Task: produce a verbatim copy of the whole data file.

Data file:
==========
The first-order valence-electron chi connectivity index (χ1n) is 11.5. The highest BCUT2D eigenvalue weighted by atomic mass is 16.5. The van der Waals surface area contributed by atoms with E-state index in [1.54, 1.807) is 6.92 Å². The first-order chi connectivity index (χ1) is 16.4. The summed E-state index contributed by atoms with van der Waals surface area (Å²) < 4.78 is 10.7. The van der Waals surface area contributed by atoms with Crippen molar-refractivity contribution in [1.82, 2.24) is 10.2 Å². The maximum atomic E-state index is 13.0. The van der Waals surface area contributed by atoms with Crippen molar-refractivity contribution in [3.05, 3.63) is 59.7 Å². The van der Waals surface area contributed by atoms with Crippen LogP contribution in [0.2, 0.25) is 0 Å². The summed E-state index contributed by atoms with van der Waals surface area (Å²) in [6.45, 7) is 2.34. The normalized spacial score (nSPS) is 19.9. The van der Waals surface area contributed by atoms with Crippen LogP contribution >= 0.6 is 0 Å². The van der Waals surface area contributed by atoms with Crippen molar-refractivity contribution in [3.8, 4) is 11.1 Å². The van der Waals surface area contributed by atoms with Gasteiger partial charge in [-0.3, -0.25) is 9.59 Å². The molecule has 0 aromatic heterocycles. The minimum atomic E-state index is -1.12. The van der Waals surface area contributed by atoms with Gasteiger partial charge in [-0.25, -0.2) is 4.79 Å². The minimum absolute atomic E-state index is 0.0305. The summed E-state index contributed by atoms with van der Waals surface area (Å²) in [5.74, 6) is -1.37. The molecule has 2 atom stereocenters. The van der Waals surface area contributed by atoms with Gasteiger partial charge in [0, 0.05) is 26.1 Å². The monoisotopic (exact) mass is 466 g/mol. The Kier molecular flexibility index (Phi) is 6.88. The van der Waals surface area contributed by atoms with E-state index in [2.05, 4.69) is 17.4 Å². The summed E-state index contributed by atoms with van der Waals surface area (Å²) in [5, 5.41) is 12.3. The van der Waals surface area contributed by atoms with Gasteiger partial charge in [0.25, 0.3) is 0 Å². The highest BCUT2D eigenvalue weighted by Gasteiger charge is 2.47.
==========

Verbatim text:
The first-order valence-electron chi connectivity index (χ1n) is 11.5. The highest BCUT2D eigenvalue weighted by atomic mass is 16.5. The van der Waals surface area contributed by atoms with E-state index in [1.54, 1.807) is 6.92 Å². The first-order chi connectivity index (χ1) is 16.4. The summed E-state index contributed by atoms with van der Waals surface area (Å²) < 4.78 is 10.7. The van der Waals surface area contributed by atoms with Crippen molar-refractivity contribution in [1.82, 2.24) is 10.2 Å². The maximum atomic E-state index is 13.0. The van der Waals surface area contributed by atoms with Crippen molar-refractivity contribution in [3.05, 3.63) is 59.7 Å². The van der Waals surface area contributed by atoms with Crippen LogP contribution in [0.2, 0.25) is 0 Å². The summed E-state index contributed by atoms with van der Waals surface area (Å²) in [6.45, 7) is 2.34. The normalized spacial score (nSPS) is 19.9. The van der Waals surface area contributed by atoms with Crippen LogP contribution >= 0.6 is 0 Å². The van der Waals surface area contributed by atoms with Crippen molar-refractivity contribution in [3.8, 4) is 11.1 Å². The van der Waals surface area contributed by atoms with Gasteiger partial charge in [-0.3, -0.25) is 9.59 Å². The molecule has 0 aromatic heterocycles. The minimum atomic E-state index is -1.12. The van der Waals surface area contributed by atoms with Gasteiger partial charge in [-0.25, -0.2) is 4.79 Å². The minimum absolute atomic E-state index is 0.0305. The summed E-state index contributed by atoms with van der Waals surface area (Å²) in [5.74, 6) is -1.37. The molecule has 2 atom stereocenters. The van der Waals surface area contributed by atoms with Gasteiger partial charge in [0, 0.05) is 26.1 Å². The monoisotopic (exact) mass is 466 g/mol. The Kier molecular flexibility index (Phi) is 6.88. The van der Waals surface area contributed by atoms with E-state index in [2.05, 4.69) is 17.4 Å². The summed E-state index contributed by atoms with van der Waals surface area (Å²) in [5, 5.41) is 12.3. The van der Waals surface area contributed by atoms with Gasteiger partial charge in [0.25, 0.3) is 0 Å². The highest BCUT2D eigenvalue weighted by Gasteiger charge is 2.47.